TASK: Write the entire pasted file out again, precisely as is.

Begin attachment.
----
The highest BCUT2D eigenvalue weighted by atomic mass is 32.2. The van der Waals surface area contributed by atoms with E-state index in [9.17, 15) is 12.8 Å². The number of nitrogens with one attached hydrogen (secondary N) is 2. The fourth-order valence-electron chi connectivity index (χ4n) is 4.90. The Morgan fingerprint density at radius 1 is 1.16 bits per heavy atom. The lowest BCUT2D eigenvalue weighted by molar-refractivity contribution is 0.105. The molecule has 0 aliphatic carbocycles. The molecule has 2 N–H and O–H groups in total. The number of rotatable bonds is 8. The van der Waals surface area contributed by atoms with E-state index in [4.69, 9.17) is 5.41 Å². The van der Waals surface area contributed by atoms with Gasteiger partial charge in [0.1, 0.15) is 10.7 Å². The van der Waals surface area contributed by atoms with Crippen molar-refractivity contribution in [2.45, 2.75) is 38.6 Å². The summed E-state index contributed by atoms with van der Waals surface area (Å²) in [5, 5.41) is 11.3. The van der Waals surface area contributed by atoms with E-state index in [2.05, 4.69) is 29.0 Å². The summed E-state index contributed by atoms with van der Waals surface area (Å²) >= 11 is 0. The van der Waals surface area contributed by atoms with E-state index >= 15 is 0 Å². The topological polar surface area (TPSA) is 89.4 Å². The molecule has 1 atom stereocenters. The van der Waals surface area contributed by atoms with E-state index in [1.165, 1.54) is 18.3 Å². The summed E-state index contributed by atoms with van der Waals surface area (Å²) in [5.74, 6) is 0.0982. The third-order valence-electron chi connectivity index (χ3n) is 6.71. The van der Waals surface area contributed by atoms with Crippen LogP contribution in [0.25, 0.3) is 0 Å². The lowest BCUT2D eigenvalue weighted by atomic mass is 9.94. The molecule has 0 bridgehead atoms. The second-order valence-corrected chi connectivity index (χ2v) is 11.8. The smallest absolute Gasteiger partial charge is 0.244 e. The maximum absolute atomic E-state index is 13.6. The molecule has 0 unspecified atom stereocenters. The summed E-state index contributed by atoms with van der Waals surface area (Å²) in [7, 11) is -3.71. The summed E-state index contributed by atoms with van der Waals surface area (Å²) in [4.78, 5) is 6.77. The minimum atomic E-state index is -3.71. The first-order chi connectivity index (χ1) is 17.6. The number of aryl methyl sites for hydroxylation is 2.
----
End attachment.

The highest BCUT2D eigenvalue weighted by atomic mass is 32.2. The van der Waals surface area contributed by atoms with E-state index in [9.17, 15) is 12.8 Å². The number of nitrogens with one attached hydrogen (secondary N) is 2. The fourth-order valence-electron chi connectivity index (χ4n) is 4.90. The Morgan fingerprint density at radius 1 is 1.16 bits per heavy atom. The lowest BCUT2D eigenvalue weighted by molar-refractivity contribution is 0.105. The molecule has 0 aliphatic carbocycles. The molecule has 2 N–H and O–H groups in total. The number of rotatable bonds is 8. The van der Waals surface area contributed by atoms with E-state index in [4.69, 9.17) is 5.41 Å². The van der Waals surface area contributed by atoms with Gasteiger partial charge in [0.1, 0.15) is 10.7 Å². The van der Waals surface area contributed by atoms with Crippen molar-refractivity contribution in [2.45, 2.75) is 38.6 Å². The summed E-state index contributed by atoms with van der Waals surface area (Å²) in [5, 5.41) is 11.3. The van der Waals surface area contributed by atoms with E-state index in [2.05, 4.69) is 29.0 Å². The summed E-state index contributed by atoms with van der Waals surface area (Å²) >= 11 is 0. The van der Waals surface area contributed by atoms with E-state index >= 15 is 0 Å². The topological polar surface area (TPSA) is 89.4 Å². The molecule has 1 atom stereocenters. The van der Waals surface area contributed by atoms with E-state index in [1.165, 1.54) is 18.3 Å². The summed E-state index contributed by atoms with van der Waals surface area (Å²) in [5.74, 6) is 0.0982. The third-order valence-electron chi connectivity index (χ3n) is 6.71. The van der Waals surface area contributed by atoms with Crippen LogP contribution in [0.25, 0.3) is 0 Å². The lowest BCUT2D eigenvalue weighted by atomic mass is 9.94. The molecule has 0 bridgehead atoms. The second-order valence-corrected chi connectivity index (χ2v) is 11.8. The smallest absolute Gasteiger partial charge is 0.244 e. The maximum absolute atomic E-state index is 13.6. The molecule has 0 unspecified atom stereocenters. The summed E-state index contributed by atoms with van der Waals surface area (Å²) in [7, 11) is -3.71. The summed E-state index contributed by atoms with van der Waals surface area (Å²) in [4.78, 5) is 6.77. The minimum atomic E-state index is -3.71. The first-order chi connectivity index (χ1) is 17.6. The number of aryl methyl sites for hydroxylation is 2.